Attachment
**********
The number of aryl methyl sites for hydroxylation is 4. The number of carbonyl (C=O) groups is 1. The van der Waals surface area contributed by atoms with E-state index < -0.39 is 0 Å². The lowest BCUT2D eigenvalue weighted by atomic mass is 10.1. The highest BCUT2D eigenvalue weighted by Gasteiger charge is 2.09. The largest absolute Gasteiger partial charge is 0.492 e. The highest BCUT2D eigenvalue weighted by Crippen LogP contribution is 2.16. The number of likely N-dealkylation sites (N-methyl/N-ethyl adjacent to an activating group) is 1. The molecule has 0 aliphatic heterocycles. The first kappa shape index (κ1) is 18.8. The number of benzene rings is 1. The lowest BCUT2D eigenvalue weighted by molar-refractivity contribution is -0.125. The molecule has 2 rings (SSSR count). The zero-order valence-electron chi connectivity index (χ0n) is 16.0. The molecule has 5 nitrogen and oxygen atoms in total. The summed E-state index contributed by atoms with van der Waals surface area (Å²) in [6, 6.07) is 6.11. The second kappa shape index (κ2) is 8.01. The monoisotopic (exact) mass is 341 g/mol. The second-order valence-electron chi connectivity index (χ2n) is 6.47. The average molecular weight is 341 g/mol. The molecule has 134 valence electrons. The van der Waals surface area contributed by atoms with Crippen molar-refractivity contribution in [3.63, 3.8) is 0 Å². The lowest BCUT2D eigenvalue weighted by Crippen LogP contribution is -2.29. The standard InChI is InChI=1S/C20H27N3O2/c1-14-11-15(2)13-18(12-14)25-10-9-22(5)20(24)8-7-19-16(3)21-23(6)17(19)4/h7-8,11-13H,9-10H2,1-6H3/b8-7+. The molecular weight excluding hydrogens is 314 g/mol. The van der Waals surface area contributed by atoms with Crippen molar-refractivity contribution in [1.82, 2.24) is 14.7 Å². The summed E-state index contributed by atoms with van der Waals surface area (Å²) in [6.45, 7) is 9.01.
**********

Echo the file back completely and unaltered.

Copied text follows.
The number of aryl methyl sites for hydroxylation is 4. The number of carbonyl (C=O) groups is 1. The van der Waals surface area contributed by atoms with E-state index < -0.39 is 0 Å². The lowest BCUT2D eigenvalue weighted by atomic mass is 10.1. The highest BCUT2D eigenvalue weighted by Gasteiger charge is 2.09. The largest absolute Gasteiger partial charge is 0.492 e. The highest BCUT2D eigenvalue weighted by Crippen LogP contribution is 2.16. The number of likely N-dealkylation sites (N-methyl/N-ethyl adjacent to an activating group) is 1. The molecule has 0 aliphatic heterocycles. The first kappa shape index (κ1) is 18.8. The number of benzene rings is 1. The lowest BCUT2D eigenvalue weighted by molar-refractivity contribution is -0.125. The molecule has 2 rings (SSSR count). The zero-order valence-electron chi connectivity index (χ0n) is 16.0. The molecule has 5 nitrogen and oxygen atoms in total. The summed E-state index contributed by atoms with van der Waals surface area (Å²) in [6, 6.07) is 6.11. The second kappa shape index (κ2) is 8.01. The monoisotopic (exact) mass is 341 g/mol. The second-order valence-electron chi connectivity index (χ2n) is 6.47. The average molecular weight is 341 g/mol. The molecule has 134 valence electrons. The van der Waals surface area contributed by atoms with Crippen molar-refractivity contribution in [3.63, 3.8) is 0 Å². The lowest BCUT2D eigenvalue weighted by Crippen LogP contribution is -2.29. The standard InChI is InChI=1S/C20H27N3O2/c1-14-11-15(2)13-18(12-14)25-10-9-22(5)20(24)8-7-19-16(3)21-23(6)17(19)4/h7-8,11-13H,9-10H2,1-6H3/b8-7+. The molecular weight excluding hydrogens is 314 g/mol. The van der Waals surface area contributed by atoms with Crippen molar-refractivity contribution in [1.82, 2.24) is 14.7 Å². The summed E-state index contributed by atoms with van der Waals surface area (Å²) in [6.45, 7) is 9.01.